Many researchers have used the very detailed Sanborn Fire Insurance maps; the Michigan State University Library has compiled a list of links to repositories that have scanned portions of the maps. (Note that a large collection is available through ProQuest for a fee or university access; the MSU list generally refers to freely accessible sites.)
Another report from Mark Boonschoft on the Early American Manuscripts digitization project at the New York Public Library--all of interest to business historians.
A review from The Guardian of an exhibit at the Folger Shakespeare Library in Washington, DC, "America's Shakespeare." David Smith talks with curator Georgianna Ziegler about Shakespeare and the American advertising industry.
Two pieces of interest by Emma Hart of the University of St. Andrews: on the Global Urban History blog she writes about "Vicissitudes of Globality: The Many Connections of Eighteenth-Century Charleston"; for the Omohundro Institute blog, she considers "The 'Offal' Difficulties of Writing Readable Economic History."
Via Slate's Vault, digitized maps of Chinese businesses in late 19th-century San Francisco
Also in Slate, Rebecca Onion offers a round-up of digitized materials from the black press; she particularly focuses on Black Quotidian: Everyday History in African-American Newspapers, curated by Matt Delmont.
The "Imagining Markets" project's third workshop was held at the University of Cambridge on April 7, 2016. The program, with abstracts of the papers, is available on the project website.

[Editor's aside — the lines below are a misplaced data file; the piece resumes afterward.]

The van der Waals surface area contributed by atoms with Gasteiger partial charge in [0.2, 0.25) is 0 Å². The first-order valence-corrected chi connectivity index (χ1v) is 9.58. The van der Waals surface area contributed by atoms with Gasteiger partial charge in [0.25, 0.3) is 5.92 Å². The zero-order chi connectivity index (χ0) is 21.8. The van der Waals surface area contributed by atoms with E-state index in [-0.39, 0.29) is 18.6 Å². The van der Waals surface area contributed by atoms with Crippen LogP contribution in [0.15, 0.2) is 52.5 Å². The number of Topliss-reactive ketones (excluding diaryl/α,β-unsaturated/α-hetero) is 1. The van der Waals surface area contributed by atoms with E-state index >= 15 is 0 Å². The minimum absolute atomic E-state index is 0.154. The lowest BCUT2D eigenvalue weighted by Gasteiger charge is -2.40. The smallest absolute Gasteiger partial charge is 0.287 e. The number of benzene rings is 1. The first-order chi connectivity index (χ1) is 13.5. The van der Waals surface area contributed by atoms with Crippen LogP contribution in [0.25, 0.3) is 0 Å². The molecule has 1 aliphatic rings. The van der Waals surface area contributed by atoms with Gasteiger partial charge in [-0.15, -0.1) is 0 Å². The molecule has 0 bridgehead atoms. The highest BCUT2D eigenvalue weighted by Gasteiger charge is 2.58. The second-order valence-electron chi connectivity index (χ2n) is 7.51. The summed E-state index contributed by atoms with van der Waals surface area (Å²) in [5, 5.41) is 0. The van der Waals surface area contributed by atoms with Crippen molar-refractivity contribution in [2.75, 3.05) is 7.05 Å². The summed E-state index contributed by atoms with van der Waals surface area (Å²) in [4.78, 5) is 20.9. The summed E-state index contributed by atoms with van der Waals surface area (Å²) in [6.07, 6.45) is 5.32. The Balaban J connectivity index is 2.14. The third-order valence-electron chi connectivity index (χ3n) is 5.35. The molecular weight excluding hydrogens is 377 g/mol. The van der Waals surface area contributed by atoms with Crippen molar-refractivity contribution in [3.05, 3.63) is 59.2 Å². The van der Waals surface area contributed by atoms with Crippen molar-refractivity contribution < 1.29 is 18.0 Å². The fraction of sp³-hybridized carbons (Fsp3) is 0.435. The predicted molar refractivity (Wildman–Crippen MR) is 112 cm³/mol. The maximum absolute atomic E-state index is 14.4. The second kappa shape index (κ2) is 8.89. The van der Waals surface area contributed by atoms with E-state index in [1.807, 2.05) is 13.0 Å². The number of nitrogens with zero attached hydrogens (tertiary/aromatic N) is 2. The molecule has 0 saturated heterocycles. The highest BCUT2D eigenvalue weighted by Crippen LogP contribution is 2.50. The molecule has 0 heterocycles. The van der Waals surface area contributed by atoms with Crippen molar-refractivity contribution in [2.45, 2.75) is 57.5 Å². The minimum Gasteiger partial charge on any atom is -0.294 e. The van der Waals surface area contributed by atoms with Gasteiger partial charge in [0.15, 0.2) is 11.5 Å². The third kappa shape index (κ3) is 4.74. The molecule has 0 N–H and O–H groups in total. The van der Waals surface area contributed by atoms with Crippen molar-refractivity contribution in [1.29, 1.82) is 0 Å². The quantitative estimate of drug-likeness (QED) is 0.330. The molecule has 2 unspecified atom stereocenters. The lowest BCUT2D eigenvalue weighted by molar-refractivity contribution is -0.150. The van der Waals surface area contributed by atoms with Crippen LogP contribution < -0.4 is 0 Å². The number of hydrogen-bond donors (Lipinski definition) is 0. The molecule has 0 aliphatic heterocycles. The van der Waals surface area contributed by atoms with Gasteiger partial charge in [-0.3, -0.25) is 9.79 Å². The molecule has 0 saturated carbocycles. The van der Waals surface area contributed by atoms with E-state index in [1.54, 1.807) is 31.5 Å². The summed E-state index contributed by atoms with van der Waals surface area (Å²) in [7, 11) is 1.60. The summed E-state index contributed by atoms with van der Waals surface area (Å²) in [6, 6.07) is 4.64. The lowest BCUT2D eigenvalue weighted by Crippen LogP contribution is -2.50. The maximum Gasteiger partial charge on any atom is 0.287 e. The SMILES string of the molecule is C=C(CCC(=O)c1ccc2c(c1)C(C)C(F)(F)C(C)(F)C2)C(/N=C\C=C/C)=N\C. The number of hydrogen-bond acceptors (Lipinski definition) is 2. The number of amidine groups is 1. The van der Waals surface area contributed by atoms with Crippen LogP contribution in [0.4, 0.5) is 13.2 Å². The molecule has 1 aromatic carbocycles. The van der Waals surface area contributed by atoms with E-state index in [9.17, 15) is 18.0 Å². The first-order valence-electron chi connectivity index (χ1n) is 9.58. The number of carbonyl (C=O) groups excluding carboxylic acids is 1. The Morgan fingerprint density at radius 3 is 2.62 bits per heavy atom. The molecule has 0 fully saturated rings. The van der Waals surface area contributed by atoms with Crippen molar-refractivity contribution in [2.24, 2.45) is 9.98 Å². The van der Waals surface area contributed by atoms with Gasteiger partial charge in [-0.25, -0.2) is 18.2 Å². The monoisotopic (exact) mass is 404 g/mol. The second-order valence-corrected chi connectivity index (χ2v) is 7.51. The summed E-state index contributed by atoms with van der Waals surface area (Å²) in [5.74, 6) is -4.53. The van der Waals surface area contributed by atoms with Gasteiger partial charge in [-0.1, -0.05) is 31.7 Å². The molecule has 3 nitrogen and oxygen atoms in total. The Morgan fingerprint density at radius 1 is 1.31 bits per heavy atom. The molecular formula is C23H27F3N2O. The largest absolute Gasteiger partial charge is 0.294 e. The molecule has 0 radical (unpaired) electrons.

Forbes has published a discussion of Laura Phillips Sawyer's work on Edna Gleason, who became known as the “mother of fair trade” in the late 1920s.
As many readers know, Stephen Mihm writes regularly for the Bloomberg view. His posts are available from this link.
Heidi Tworek writes, with Gabriel Pizzorno, about the History Lab project at Harvard University in the April issue of AHA Perspectives.
Tworek also helped organize and participated this spring in a conference, "Communicating International Organisations in the 19th and 20th Centuries," at the European University Institute; Richard R. John spoke at this conference as well.
Also from AHA Perspectives, "History on the Download: Podcasting the Past," which discusses some well-regarded ventures, including "Who Makes Cents? A History of Capitalism Podcast."
Georgia Tech and the University of Georgia have created a US News Map that allows users to search the texts in the "Chronicling America: Historic American Newspapers" project and visualize the results across space and time. Very easy to use, but users should be aware that the "Chronicling America" project has many gaps in coverage, so that results can't be viewed as definitive--but they are useful visualizations. An overview is provided by a Slate article on the News Map project.